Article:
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I swore revenge on the woman who stole my man I had it all but my life was one big lie; REAL LIVES: The incredible stories of three desperate housewives who found new strength byte housewives who found new strength by refusing to be crushed by their despicable husbands.They told DONNA WHITE how they did itnds.They told DONNA WHITE how they did it.

Ainsley's story

DOTING housewife Ainsley Sanderson thought she had the perfect marriage.

She had two children and a loving husband whose only interests outside the family were the Territorial Army and his computer.

But that all changed one Sunday after Mark, 30, returned to their home in Largs,Ayrshire,from a TA weekend.

As she read their children - Morgan, seven and three-year-old Kerr - bedtime stories, she heard Mark bashing away at his computer.

Curiosity got the better of her and, later, she sneaked a look. She found two emails Mark had sent after his supposed training weekend.

One said: 'Missing you terribly. Wish I were with you. The sex, I hope, made - and makes - up for it. Love Mark.' Another began: 'Hi, sexy' and ended: 'Love always, your sex slave if you want me.'

Ainsley, 27, immediately threw her husband out and planned revenge.

She said: 'I drew up a list which I called my 'sanity list'. It featured everything I needed to do to be able to carry on with my life.'

The list was: #Find out all about the affair. #Track down the mistress.

#Tell her parents what she's done. #Inform her boyfriend of her betrayal. #Tell her bosses what she's been up to.

Ainsley said: 'As far as I was concerned, I'd spent many years doing my job - building up my family.

'And in one weekend, this woman had torn it apart.'

Ainsley believed the best way to get revenge was to destroy the reputation her love rival had spent years building. rival had spent years building. After a bit of detective work, she a bit of detective work, she discovered the woman's name wasred the woman's name was Yvonne Mackay, 28, a social worker Mackay, 28, a social worker and a member of the communityember of the community council in Durness, Sutherland.in Durness, Sutherland.

Yvonne occasionally worked behind e occasionally worked behind the local golf club's bar and staff there golf club's bar and staff there gave Ainsley her home phone number.sley her home phone number. Sordid The young mum pretended to be anng mum pretended to be an old friend when she spoke to Yvonne'sd when she spoke to Yvonne's parents and they revealed what she and they revealed what she had been up to - even telling Ainsley n up to - even telling Ainsley the name of her boyfriend in Carlisle.e of her boyfriend in Carlisle. Ainsley then wrote to Yvonne'sey then wrote to Yvonne's bosses, revealing how the mistress revealing how the mistress had used her office and her work d her office and her work computer to conduct her sordid affair.r to conduct her sordid affair. Ainsley said: 'Ask anyone whoey said: 'Ask anyone who knows me and they'll tell you lying ise and they'll tell you lying is completely against my religion. But Iely against my religion. But I felt I'd been deceived so badly that Ieen deceived so badly that I didn't care.' But Ainsley admits she did feel guilty when she told Yvonne's long-term boyfriend of her betrayal.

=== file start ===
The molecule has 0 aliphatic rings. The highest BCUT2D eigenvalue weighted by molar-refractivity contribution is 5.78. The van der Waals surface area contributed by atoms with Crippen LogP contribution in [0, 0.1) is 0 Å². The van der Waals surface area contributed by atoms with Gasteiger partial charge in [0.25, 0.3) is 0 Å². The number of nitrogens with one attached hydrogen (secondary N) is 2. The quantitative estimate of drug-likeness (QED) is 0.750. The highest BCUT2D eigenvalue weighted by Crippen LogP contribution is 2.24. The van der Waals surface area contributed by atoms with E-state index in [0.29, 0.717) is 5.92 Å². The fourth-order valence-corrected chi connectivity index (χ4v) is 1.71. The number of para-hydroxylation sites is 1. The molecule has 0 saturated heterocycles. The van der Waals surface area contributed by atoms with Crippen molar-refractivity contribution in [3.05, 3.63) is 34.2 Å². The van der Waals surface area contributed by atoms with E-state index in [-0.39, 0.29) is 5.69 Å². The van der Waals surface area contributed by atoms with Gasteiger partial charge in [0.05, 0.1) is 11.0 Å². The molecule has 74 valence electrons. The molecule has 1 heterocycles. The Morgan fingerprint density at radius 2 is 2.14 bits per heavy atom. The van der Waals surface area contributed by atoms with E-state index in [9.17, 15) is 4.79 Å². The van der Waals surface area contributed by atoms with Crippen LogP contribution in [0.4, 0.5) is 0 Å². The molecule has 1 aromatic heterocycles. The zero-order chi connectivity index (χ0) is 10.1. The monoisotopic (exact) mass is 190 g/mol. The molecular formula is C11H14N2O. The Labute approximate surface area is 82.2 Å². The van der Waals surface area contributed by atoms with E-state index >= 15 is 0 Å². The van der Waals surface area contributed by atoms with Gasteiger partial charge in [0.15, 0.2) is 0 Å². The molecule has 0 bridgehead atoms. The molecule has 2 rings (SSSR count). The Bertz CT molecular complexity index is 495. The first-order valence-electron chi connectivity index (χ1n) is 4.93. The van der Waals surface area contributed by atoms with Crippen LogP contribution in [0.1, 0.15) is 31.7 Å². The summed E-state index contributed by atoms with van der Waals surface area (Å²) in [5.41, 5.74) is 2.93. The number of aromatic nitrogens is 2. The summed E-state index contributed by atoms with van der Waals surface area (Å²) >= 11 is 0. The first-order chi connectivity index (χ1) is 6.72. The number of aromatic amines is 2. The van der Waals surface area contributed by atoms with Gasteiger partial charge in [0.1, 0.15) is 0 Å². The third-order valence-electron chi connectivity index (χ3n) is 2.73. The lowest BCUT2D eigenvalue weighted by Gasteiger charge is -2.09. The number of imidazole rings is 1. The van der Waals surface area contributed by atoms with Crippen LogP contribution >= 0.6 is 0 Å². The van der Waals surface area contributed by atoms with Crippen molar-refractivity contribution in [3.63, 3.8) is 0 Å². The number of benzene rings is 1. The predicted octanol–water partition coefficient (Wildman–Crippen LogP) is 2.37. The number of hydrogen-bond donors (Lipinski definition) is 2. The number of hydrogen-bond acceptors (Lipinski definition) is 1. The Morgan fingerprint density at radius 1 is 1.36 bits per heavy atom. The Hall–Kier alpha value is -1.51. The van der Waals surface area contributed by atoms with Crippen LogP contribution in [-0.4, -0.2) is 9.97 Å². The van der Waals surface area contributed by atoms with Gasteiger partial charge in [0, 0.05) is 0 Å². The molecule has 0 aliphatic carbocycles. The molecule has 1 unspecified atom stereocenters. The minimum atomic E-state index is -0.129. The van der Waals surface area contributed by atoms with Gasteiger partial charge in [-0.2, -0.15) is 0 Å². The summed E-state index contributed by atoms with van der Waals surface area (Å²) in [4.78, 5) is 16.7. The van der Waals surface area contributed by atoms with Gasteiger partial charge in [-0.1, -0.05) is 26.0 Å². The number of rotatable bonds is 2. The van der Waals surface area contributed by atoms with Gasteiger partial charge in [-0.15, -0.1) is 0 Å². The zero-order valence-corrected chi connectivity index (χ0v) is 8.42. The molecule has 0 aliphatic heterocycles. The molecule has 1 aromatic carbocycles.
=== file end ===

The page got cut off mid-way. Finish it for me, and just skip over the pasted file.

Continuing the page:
She said: 'He sounded utterly shell-shocked. I knew just how he felt.'

Ainsley got Yvonne's mobile number and after a few slanging matches, the pair talked.

Ainsley said: 'She answered all my questions and told me all the details of the affair.

'She'd been fed the usual line - 'My wife doesn't understand me'. She believed I deserved the truth.'

Yvonne ended the affair with Mark shortly after his wife found out about it.

For Ainsley, it was a bitter end to her nine-year relationship.

She met Mark when she was 16 and fell pregnant with their daughter Morgan at 19. The couple married when Ainsley was 21.

Mark joined the Army and served in the Gulf. He was away for months at a time and became stroppy and sullen when he was at home.

He didn't show much interest in his daughter and Ainsley became used to being alone with Morgan and, later, their son Kerr.

They had a nice house in Largs, Ayrshire, and Ainsley wanted for nothing.

Mark, a joiner, left the Army in 1998 then joined the Territorial Army, which took him away at weekends.

But Ainsley was happy to have him home during the week.

She said: 'I thought things between us would improve and we'd live happily ever after.

'Mark could be very attentive at times and although it sounds strange to say it, I know he adored me.'